What Will The Inauguration of The Ram Temple Portend for India’s Future?

Ramachandra Guha | 18 December 2023
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The shrine in Ayodhya will be a symbol of religious triumphalism, a sign that this is becoming ever more a Hindu-first country.

In a recent talk in Bengaluru, the writer, Parakala Prabhakar, made a perceptive observation about the changing language of political discourse. In the late 1980s, when the Bharatiya Janata Party was first becoming a significant force in Indian politics, the BJP leader, Lal Krishna Advani, said he stood for “positive secularism”. The Congress, argued Advani, had practised a spurious form of secularism, but his would be the genuine article, a secularism which promised “justice for all and appeasement of none”.

Forty years after Independence, secularism was thus an ideal to be upheld and cherished, so much so that a BJP leader, no less, was putting himself forward as the true torchbearer of an authentic secu¬larism. Now, however, no major politician of either the BJP or the Congress wishes to publicly avow secularism. Rather, they want to be known as the truest of Hindus. Thus, in opposing the politics of the ruling regime today, Rahul Gandhi claims that his is the real Hinduism, as opposed to the spurious Hindutva of the RashtriyaSwayamsevakSangh. This public affirmation of loyalty to the Hindu faith is eagerly endorsed by Rahul Gandhi’s advisers, who proclaim him to be a “Shiv bhakt” and a “janeu-dhari Hindu”.

As ParakalaPrabhakar points out, the discourse has thus moved full circle. Once, BJP leaders wished to be known as better secularists than their opponents in the Congress. Now, Congress leaders wish to be known as more devout Hindus than their opponents in the BJP. Illustrative in this regard was the campaign strategy of Kamal Nath in Madhya Pradesh which sought to present Nath as more devout in his Hindu faith than the incumbent BJP chief minister.

Temple politics

This Hindu-fication of political discourse has greatly intensified in recent years. It will be further strengthened by the inauguration of the Ram temple in Ayodhya. That event will naturally be celebrated as a great triumph by the BJP. But some other, professedly “secular”, parties shall welcome the new temple with equal gusto. These cheerleaders will include those from smaller parties seeking to ingratiate themselves with the Modi-Shah regime. After his party forged an alliance with the BJP in Karnataka, the leader of the Janata Dal (Secular), HD Kumaraswamy, has taken to ending his speeches with the salutation, “Jai Shri Ram”.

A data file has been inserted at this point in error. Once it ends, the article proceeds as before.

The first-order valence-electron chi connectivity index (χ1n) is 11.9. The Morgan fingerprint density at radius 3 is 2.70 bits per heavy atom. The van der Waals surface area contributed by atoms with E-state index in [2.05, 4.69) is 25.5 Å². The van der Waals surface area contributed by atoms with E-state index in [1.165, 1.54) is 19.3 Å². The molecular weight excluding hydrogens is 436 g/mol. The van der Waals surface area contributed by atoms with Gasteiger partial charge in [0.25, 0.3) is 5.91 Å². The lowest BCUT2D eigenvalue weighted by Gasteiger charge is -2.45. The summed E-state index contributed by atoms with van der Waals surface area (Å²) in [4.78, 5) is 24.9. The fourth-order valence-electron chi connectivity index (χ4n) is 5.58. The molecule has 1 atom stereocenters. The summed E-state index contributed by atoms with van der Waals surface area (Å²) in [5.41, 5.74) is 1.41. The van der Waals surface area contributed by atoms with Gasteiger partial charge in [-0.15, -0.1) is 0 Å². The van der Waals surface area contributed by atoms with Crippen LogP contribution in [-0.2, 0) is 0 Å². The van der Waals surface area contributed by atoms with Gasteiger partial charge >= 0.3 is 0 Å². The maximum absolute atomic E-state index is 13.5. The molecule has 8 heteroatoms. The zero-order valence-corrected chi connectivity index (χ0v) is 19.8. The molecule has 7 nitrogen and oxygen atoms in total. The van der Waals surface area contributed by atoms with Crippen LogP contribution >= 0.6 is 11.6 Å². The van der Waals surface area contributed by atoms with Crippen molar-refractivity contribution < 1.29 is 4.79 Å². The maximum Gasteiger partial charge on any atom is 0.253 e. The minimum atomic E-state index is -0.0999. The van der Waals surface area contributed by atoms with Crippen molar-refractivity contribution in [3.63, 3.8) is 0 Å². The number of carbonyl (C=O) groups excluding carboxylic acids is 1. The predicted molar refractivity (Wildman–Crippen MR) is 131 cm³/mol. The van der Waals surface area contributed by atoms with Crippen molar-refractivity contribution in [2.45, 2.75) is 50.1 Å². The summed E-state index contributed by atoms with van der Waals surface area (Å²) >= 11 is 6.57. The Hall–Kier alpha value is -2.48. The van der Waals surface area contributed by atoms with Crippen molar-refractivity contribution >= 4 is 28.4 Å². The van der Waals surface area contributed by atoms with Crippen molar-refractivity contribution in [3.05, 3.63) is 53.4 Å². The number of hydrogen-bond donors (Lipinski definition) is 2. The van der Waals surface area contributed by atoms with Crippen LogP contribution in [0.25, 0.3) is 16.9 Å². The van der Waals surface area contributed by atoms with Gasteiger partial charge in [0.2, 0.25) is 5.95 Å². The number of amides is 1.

As I draft this column, I see that the leader of the Bharat RashtraSamithi, K Kavitha, has issued a tweet saying that the building of the temple represents the fulfilment of the dreams of “crores of Hindus”. It is probably only a matter of time before one or more leaders of the Congress inform us that since it was Rajiv Gandhi who, as prime minister, first ordered the unlocking of the small shrine to Ram at the disputed site, it is he, and not LK Advani or Narendra Modi, who is the original architect of the temple now being consecrated in Ayodhya.

As a Hindu myself, I cannot bring myself to “celebrate” this new temple. My reluctance to do so is in part because I was based in North India during those bloody years when thousands of innocent people, mostly Muslims but also quite a few Hindus, lost their lives in the frenzied rioting that accompanied the movement led by Hindutva hordes that led to the destruction of the mosque in Ayodhya. I visited the villages of Bhagalpur after the riots there in 1989 and saw looms of Muslim weavers and homes of Muslims villagers vandalised by rioters professing allegiance to the faith I call my own.

As a Hindu, I cannot celebrate this new temple because I do not believe that to affirm or proclaim my faith I must do so in front of, or inside, a colossal edifice costing thousands of crores of rupees to build. When I was a boy, my mother, a devotee of Ram, would take me to a tiny shrine, sited on the banks of a canal, walking distance from our home in Dehradun. When I got married and moved to Bengaluru, my mother-in-law, also a devotee of Ram, regularly visited a small temple to Ram located in the dense neighbourhood of Shivaji Nagar. Later, as a student and biographer of Gandhi, I learned to appreciate how Gandhi did not require a temple of any size or shape to proclaim his devotion to a deity whose name was always in his heart and was on his lips when he died.